The Perfect Game

Basketball Ringers Fail to Steal Zinger's Glory

Reprinted with permission of the St. Louis Post-Dispatch, copyright 2001

What's the opposite of a ringer? A zinger, perhaps. Ali McKeown's mom, Karen, liked that description for her spunky, but vertically challenged daughter.

As most fans know, a ringer is someone who has been fraudulently entered into a game to gain an advantage over the competition.

Danny Almonte, the child who pitched a perfect game in the Little League World Series last month, was a world-class ringer. According to league rules, Almonte should have been 12, but an investigation showed he was really 14. Almonte's team was forced to forfeit every game it played and his perfect game was erased from the record book.

McKeown's story involves a perfect game, ringers -- and a zinger.

For our purposes, a zinger shall be defined as a player who puts her team at a disadvantage in terms of the competition, but is nonetheless an asset.

That would fairly describe Ali and her role a few years ago on a Clayton recreation league team made up of 10- and 11-year-olds. Unlike Danny Almonte, Ali was the right age -- she was 10. But she was on the small side.

So small that her team jersey stuck out of the bottom of her shorts. So small that during the first seven games of the season, Ali never once got the satisfaction of hearing the ball clunk off the backboard or clang off the rim, much less swish through the net. Ali stood maybe 4 feet 3 inches tall.

She was not without talent. The pros would call her a gamer -- speedy and a hard worker. None of her teammates teased her about her size, nor about her air balls. And one of her coaches, Scott Decker, worked with her just a bit longer than some of the other players.

Decker brought an impressive resume to his job. He played some college ball and he's a criminologist at the University of Missouri at St. Louis. Plus, he's kind of sly.

All through the season Decker worked with Ali on a special shot. It could only be used under a special set of circumstances. He called it "The Granny."

Ali worked on that shot in her back yard with her sister, Cassie . Cassie , then 16, played varsity basketball for Clayton High School. At 5 feet 2 inches, Cassie knew what it was like to be the shortest on the team. Once, in front of the squad, her freshman coach asked her to stand up. She was already standing. She earned her way on to the team by drilling 3-pointers.

As they practiced in the driveway, Cassie alternately teased, coaxed and coached Ali. You don't want to be the only kid on your team NOT to score a basket, do you?

And that's just the way it stood as Ali's team approached the eighth and final league game. Every child but Ali had a point or two.

This game would be played in Clayton High's Stuber Gym, where Cassie's varsity team played, where blue and orange banners hung commemorating championships of yore. Ali's team was facing off against a private school. The coach was a hale fellow who happened to be a circuit judge. Had the game been broadcast on ESPN, announcers might have made much of the matchup of the criminologist and the judge.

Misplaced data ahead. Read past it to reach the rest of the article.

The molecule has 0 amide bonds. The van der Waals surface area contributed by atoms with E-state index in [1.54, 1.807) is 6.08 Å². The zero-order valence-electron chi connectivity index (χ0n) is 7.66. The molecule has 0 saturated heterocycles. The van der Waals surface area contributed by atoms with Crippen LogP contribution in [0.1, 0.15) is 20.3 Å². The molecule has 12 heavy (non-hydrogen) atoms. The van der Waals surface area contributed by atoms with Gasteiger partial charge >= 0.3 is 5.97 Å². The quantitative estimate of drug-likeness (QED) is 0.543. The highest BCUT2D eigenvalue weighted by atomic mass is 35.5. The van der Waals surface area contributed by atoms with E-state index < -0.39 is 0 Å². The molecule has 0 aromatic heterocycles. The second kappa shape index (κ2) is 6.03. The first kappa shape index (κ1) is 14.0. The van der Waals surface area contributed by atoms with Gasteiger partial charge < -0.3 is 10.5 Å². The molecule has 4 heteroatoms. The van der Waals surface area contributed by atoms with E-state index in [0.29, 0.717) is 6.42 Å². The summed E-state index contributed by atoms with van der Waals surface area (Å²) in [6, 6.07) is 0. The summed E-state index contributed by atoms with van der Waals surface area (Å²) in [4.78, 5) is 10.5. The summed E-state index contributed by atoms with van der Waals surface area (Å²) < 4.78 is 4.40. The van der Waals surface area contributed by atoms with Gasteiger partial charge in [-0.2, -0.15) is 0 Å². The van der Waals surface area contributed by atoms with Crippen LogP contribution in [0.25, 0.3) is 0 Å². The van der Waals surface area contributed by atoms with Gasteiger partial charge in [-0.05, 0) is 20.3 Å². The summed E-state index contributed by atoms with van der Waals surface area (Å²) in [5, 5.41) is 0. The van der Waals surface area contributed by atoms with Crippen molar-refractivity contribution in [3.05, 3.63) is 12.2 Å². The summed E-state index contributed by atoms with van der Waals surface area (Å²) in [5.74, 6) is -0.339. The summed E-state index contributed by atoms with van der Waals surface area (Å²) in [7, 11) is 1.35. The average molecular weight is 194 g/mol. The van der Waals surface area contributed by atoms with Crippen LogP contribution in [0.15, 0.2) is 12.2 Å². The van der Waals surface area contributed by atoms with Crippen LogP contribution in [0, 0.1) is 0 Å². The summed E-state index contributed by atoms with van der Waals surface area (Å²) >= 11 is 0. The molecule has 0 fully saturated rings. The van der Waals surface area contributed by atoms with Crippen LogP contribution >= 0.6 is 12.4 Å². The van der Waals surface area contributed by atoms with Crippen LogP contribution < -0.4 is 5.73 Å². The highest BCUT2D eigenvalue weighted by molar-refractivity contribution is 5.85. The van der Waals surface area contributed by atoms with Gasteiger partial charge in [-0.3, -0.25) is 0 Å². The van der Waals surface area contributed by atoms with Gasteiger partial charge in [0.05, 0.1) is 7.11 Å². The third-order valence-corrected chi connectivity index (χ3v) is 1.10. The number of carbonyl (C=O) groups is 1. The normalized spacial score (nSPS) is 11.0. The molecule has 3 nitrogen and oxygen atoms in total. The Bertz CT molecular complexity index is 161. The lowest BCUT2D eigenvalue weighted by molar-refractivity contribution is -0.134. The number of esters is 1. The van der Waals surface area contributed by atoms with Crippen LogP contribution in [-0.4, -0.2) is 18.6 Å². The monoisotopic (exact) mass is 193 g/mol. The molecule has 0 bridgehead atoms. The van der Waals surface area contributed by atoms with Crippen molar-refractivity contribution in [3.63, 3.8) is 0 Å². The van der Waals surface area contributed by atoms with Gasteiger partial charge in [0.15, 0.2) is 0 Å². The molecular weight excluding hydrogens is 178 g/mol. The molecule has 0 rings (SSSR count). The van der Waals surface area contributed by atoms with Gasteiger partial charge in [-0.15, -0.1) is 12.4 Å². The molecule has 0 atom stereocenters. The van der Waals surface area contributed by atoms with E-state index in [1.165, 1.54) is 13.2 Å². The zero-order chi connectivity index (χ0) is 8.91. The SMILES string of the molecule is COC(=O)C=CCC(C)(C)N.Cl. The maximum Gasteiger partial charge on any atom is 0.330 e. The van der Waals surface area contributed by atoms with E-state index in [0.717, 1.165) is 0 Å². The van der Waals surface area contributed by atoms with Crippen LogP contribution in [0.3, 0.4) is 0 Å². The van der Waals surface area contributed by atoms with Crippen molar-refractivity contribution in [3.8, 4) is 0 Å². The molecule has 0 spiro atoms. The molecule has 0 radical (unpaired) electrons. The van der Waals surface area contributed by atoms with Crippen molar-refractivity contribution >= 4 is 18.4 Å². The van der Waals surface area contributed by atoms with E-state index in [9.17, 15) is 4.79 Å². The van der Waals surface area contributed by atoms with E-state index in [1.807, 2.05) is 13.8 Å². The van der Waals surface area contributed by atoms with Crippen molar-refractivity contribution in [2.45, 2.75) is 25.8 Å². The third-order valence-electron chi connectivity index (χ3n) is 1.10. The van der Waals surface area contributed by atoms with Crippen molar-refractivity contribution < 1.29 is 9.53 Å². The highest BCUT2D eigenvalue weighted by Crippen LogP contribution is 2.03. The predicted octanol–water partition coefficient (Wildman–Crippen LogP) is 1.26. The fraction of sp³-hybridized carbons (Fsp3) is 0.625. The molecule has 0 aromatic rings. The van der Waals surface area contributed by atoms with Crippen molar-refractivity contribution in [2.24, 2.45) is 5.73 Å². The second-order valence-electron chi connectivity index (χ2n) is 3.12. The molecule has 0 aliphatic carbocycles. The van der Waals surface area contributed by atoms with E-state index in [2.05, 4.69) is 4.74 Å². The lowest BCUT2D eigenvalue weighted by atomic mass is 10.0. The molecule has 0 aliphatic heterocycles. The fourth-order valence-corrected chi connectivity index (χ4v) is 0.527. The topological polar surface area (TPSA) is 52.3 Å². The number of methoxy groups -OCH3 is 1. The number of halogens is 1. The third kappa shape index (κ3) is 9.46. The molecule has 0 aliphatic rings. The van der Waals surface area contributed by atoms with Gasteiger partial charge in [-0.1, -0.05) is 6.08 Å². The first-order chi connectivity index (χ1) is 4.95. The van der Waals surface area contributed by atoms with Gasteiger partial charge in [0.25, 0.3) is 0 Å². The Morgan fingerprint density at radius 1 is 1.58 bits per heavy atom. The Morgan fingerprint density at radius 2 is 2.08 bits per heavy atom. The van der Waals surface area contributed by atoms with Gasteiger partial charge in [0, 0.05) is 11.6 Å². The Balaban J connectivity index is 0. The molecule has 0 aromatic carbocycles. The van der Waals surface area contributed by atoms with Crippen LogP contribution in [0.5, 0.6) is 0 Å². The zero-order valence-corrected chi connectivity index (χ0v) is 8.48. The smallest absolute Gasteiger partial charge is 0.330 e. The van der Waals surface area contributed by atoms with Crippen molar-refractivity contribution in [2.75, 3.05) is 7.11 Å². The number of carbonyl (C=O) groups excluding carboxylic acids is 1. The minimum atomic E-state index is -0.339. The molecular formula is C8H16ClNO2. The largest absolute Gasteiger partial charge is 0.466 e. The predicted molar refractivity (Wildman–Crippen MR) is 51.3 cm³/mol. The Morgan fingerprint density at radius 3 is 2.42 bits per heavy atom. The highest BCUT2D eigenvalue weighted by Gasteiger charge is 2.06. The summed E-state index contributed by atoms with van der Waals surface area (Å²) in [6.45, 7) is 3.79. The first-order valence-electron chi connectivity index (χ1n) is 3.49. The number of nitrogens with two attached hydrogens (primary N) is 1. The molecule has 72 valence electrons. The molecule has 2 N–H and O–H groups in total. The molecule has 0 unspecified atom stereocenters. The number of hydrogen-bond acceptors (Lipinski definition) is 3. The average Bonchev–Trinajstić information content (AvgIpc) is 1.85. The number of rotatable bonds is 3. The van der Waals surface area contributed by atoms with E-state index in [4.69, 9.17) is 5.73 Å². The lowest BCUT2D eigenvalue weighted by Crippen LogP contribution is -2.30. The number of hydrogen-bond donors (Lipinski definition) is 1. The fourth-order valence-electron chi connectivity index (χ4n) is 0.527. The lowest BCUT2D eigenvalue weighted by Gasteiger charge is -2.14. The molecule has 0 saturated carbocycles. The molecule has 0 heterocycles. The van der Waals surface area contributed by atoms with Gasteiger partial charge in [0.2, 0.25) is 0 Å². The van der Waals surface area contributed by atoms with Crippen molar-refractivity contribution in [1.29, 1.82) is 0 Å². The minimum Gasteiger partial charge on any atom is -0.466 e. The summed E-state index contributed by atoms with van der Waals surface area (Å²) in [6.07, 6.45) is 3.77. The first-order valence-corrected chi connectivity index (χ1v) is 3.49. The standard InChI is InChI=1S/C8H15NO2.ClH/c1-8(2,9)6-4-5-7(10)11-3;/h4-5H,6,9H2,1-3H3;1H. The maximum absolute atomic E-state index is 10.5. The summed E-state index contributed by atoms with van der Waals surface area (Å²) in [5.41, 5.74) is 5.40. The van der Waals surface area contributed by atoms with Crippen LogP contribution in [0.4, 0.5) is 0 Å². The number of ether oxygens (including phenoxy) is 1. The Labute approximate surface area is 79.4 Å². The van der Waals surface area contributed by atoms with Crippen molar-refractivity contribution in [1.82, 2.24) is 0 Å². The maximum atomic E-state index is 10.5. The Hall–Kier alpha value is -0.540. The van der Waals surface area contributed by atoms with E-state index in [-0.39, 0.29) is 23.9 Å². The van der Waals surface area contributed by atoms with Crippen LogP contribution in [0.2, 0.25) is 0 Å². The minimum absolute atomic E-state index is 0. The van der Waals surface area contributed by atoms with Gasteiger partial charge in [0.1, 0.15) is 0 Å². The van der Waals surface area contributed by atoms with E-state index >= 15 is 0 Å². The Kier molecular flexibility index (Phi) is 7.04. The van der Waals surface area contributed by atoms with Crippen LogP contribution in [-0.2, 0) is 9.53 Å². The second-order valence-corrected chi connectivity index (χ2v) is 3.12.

As it turned out, it was a mismatch. The judge's kids mopped the floor with the criminologist's kids.

Still, they played gamely on, especially Ali, who had yet to get her basket. Playing her usual tight defense, Ali saw an opening as her opponent dribbled toward the free throw line. Reaching in, she cleanly swatted the ball away, then recovered it.

Looking up, she saw no one between her and the basket -- just the sound of 18 thundering feet behind her. It scared her.

Thumpity-thumpity-thumpity-thumpity... sprinting and dribbling, Ali closed in on the basket. No one held out much hope that anything would come of this. Not Cassie , who was watching from the stands. Not Coach Decker who, nonetheless, was shouting his support. Not even Ali, who couldn't help remembering that she had gotten her feet tangled up in similar situations.

But in those few moments Ali had increased her lead on the pursuing pack. It gave her just enough time to screech to a halt just a few feet from the basket, gather herself, and deploy The Granny. She squatted, lowered the ball nearly to the floor, then propelled it underhand toward the basket.

Ali heard neither a clunk nor a clang. Just a sweet swish.

Decker thrust his arms skyward in triumph; Cassie teared up. Ali tried not to smile. She didn't want to embarrass herself. But her legs wouldn't cooperate. She was jumping up and down. Her teammates swarmed around hugging her and offering high-fives.

As it turned out, Ali's team won the game. No she hadn't launched the winning shot ... nothing as storybook as that. It turned out that the judge had played a couple of ringers. The referees found out and told Ali's coaches they had won by a forfeit.

The coaches didn't say anything about it. Not to the team. Not to the recreational league officials.

No sense in spoiling the perfect game.